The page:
My 3.5mm headphone plug is bent, ever so slightly, so that it slides out of the jack on my phone.

The stereo functioning is still fine.

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How can I straighten it?

  • 1
    If it were bent, it would be more difficult to insert and to remove it. If you want it to stay in place better, you might very gently crimp the long section, perhaps with long-nose locking pliers. May 25, 2015 at 0:24
  • Maybe you could use a bit of fire to melt the plastic.
    – lcjury
    May 25, 2015 at 2:14
  • 1
    I would suggest not attempting to straighten it if it's functioning properly. A slight mistake while doing so may make it worse or unusable.
    – Ian
    May 25, 2015 at 3:51
  • The fact that it slides out of your phone easily should not have anything to do with the plug being bent. Try it with another plug.
    – Nelson
    Jul 11, 2015 at 3:18

2 Answers 2


If it ain't broken, don't fix it.

3.5mm connectors are fragile. They're frequently abused. They won't last forever. Every action you perform on it may weaken the structural integrity. As Ian said in the comments, the chances of you making it worse are quite high.

If you really have to fix it:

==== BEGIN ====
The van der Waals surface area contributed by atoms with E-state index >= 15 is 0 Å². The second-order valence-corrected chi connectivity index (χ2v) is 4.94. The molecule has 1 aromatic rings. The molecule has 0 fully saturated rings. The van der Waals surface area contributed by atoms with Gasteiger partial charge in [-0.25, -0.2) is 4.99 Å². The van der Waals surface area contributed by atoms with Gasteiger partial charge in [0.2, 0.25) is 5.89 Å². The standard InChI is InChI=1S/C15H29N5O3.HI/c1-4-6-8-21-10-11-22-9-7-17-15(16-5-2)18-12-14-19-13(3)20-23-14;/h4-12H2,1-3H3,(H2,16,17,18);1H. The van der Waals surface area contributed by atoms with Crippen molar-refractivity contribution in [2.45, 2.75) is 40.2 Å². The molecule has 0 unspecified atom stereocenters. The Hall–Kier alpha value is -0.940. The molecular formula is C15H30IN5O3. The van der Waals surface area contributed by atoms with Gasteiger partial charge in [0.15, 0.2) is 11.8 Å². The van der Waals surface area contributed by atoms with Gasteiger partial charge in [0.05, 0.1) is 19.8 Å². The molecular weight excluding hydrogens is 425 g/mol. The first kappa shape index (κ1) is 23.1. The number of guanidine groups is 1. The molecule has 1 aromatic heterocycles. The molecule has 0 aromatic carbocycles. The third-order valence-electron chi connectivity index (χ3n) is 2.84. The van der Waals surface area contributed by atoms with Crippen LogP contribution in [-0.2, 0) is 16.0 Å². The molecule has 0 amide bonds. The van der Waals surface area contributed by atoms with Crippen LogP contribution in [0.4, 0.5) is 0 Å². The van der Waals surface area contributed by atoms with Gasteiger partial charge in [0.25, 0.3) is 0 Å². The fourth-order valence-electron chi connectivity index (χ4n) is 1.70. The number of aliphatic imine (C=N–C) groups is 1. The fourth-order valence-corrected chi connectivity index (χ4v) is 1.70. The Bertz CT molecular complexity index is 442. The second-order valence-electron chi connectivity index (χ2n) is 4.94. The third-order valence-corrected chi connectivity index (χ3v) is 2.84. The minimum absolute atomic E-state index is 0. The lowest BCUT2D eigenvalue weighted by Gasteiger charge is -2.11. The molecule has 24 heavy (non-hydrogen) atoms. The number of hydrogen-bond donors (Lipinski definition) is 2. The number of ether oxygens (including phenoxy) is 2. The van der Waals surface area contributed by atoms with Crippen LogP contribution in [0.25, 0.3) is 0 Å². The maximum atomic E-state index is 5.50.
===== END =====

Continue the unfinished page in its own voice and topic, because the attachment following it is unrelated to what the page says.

Grab two thin pliers, put one one the midsection and one on the tip. Now bend, very carefully.

If you break it, you'll need a soldering iron and a new connector. The connector is cheap, but it's not worth getting a soldering iron if this is the only thing you want to do with it.

  • @FernandoCordeiro They're more expensive here (if you want anything that doesn't go up in flames after half an hour). Still, the necessary skill required would make soldering overkill for such a job (unless the headphones were very expensive, of-course).
    – Mast
    May 28, 2015 at 9:06
  • Maybe it's just me, I find headphone jacks to be easy to solder (compared to electronics boards and so on). Still, yeah, probably overkill. I just think it's better to clarify the cost is not actually prohibitive, just probably unnecessary. :D May 28, 2015 at 9:09

If you want to replace it. Simply cut the original plug off. You can buy replacement pieces any electronics store. You need a 1/8 inch or a 1/4 inch stereo headphone plug depending on your application. On the plug there are 3 connections that are separated by plastic insulators.

The tip or center connection is for the left, the longer (ring) is for the right, the elongated metal piece with 2 little wings is the ground. Those little wings you gently bend around cable with just enough pressure to hold it in place firmly.

With a knife remove about a 1/2 inch of the plastic insulation from the headphone cable . You will then see 3 colored wires -black, red, and white. On the small wires remove about 1/8 inch of the insulation. Use a small soldering iron to join the wires to the connectors.

Black= ground , Red = left, White =right (if memory serves me right) . If it sounds odd afterwards reverse the left and right connections.

I forget to mention there are 2 types of plugs. Male and Female plugs- the reason for this should be obvious. The one on the headphones are the male plug type.

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